House Democrat Leader Nancy Pelosi recently said that if Newt Gingrich is the Republican nominee, she will disclose what Americans do not now know about him out of confidential House Ethics Committee investigations.  Newt noted that this was an ethical violation itself, which caused Pelosi to back off her earlier threat, but there is more at issue than just House Ethics Committee rules.

The House Democrat Leader may well have committed blackmail.  Consider the common-law definition: "Blackmail is gaining or attempting to gain anything of value or compelling another to act against such person's will, by threatening to communicate accusations or statements about any person that would subject such person or any other person to public ridicule, contempt or degradation."  Is not that precisely what Pelosi did? 

We are accustomed to think of the related crimes of blackmail and extortion producing a monetary payoff, but that is not always the case.  Not only is obtaining sex by means of threats to reveal hurtful or embarrassing information considered blackmail, but the consummation of that sexual payoff may also be rape.  What must be demanded is "anything of value" or "compelling another to act against such person's will."  Those phrases encompass much more than cash.

Surely, compelling someone to drop out of a political race falls under that definition of blackmail.  Can House Democrat Leader Pelosi blackmail people with impunity because of her high federal office?  No.  Blackmail is a federal offense under 18 U.S. Code §873, and it is considered a more serious crime if committed by a federal official.   What if a House Ethics Committee staff member called Pelosi up and threatened to reveal information about her unless she decided not to run for re-election?  Is that blackmail or extortion?  Sure.

Does it matter that Gingrich himself is willing to let the matter slide?  No: blackmail, especially of a candidate for the presidency, is a crime against our entire electoral system and against the people.  If what House Democrat Leader Pelosi did was a crime, then it was a crime whether or not the person blackmailed wishes to pursue it or not.

Why did House Democrat Leader Pelosi engage in such underhanded behavior so publicly?  The answer is simple: blackmail and extortion on a grand scale make up the heart and soul of modern leftism.  In the late 1980s, House Democrat Whip Tony Coelho informed the business world that it would be wise to support Democrats because "[w]e are going to be the majority party around here a long time."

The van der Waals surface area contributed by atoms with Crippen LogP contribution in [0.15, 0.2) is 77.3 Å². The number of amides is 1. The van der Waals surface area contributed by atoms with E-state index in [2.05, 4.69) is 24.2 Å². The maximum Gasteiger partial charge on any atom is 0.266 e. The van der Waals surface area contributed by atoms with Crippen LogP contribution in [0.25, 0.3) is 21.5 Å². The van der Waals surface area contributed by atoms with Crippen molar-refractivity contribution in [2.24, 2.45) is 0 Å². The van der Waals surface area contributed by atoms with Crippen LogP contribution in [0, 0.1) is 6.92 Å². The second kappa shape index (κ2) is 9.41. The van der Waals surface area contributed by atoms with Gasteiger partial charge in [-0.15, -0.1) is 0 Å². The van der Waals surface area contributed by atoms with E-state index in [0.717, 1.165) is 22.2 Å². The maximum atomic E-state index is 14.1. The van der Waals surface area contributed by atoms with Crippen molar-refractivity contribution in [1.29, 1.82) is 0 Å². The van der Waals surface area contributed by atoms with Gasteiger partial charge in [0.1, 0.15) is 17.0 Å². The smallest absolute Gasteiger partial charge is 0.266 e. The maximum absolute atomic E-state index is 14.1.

Blackmail and extortion are even easier than bribery because they do not require appropriations of tax dollars, but rather nebulous regulations, taxes, and other crippling burdens on behalf of the environment, racial minorities, labor unions, women's rights, and the punishment of whatever putative "crime" the the left can invent. 

Why are so many conservatives afraid to say what they think?  Ask Herman Cain, or ask Clarence Thomas about his ordeal 20 years ago, or ask Rush Limbaugh, who knows that anything the left can get on him, they will threaten to use against him.  Cain, Thomas, and Limbaugh, to their inestimable credit, could not be stared down by the mafia dons of leftism.  But many decent Americans are not that strong. 

Illegal threats -- blackmail or extortion -- make for some of the baser tools left to the dreary, heartless grandees of leftism.  They cannot persuade -- indeed, men like Obama do not even dare call themselves "liberal" to America -- so they use the same sort of "persuasion" that organized crime uses.  Sometimes, like with House Democrat Leader Pelosi's recent comments about Gingrich, the familiar threat of exposure or of future injury, which Pelosi has doubtless rolled out many times behind closed doors, is simply stated to the world, as if this revolting behavior were perfectly proper.

So what will happen to Pelosi now?  She has completed the felony -- backtracking does not undo the crime.  You know what will happen as well as I do: nothing at all.  The ugly blackmail and extortion racket that would make us rage against private citizens makes us yawn when leftist politicians do it.  As Hannah Arendt, the famous student of totalitarianism, might have described it, what Pelosi did to Gingrich has become to us the banality of evil.